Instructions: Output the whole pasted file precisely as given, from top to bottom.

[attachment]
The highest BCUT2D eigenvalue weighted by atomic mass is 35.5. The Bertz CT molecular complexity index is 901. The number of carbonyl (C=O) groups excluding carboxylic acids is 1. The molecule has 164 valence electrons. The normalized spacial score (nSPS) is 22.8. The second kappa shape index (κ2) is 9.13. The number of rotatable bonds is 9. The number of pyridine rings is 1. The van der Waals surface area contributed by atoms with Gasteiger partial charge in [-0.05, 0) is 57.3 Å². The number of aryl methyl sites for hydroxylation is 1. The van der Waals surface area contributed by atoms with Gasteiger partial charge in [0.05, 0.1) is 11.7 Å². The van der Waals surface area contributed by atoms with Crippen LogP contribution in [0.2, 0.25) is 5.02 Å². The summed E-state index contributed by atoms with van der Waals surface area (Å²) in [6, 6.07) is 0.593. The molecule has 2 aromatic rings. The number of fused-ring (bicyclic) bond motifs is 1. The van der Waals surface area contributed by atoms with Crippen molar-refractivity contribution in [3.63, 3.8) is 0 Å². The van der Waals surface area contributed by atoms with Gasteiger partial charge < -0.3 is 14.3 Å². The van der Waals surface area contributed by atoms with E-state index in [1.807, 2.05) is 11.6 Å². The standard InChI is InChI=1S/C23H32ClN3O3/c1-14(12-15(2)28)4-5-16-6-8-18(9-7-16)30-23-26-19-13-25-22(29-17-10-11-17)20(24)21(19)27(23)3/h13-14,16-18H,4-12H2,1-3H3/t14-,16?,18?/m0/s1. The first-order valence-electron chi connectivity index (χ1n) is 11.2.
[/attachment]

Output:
The highest BCUT2D eigenvalue weighted by atomic mass is 35.5. The Bertz CT molecular complexity index is 901. The number of carbonyl (C=O) groups excluding carboxylic acids is 1. The molecule has 164 valence electrons. The normalized spacial score (nSPS) is 22.8. The second kappa shape index (κ2) is 9.13. The number of rotatable bonds is 9. The number of pyridine rings is 1. The van der Waals surface area contributed by atoms with Gasteiger partial charge in [-0.05, 0) is 57.3 Å². The number of aryl methyl sites for hydroxylation is 1. The van der Waals surface area contributed by atoms with Gasteiger partial charge in [0.05, 0.1) is 11.7 Å². The van der Waals surface area contributed by atoms with Crippen LogP contribution in [0.2, 0.25) is 5.02 Å². The summed E-state index contributed by atoms with van der Waals surface area (Å²) in [6, 6.07) is 0.593. The molecule has 2 aromatic rings. The number of fused-ring (bicyclic) bond motifs is 1. The van der Waals surface area contributed by atoms with Crippen molar-refractivity contribution in [3.63, 3.8) is 0 Å². The van der Waals surface area contributed by atoms with Gasteiger partial charge < -0.3 is 14.3 Å². The van der Waals surface area contributed by atoms with E-state index in [1.807, 2.05) is 11.6 Å². The standard InChI is InChI=1S/C23H32ClN3O3/c1-14(12-15(2)28)4-5-16-6-8-18(9-7-16)30-23-26-19-13-25-22(29-17-10-11-17)20(24)21(19)27(23)3/h13-14,16-18H,4-12H2,1-3H3/t14-,16?,18?/m0/s1. The first-order valence-electron chi connectivity index (χ1n) is 11.2.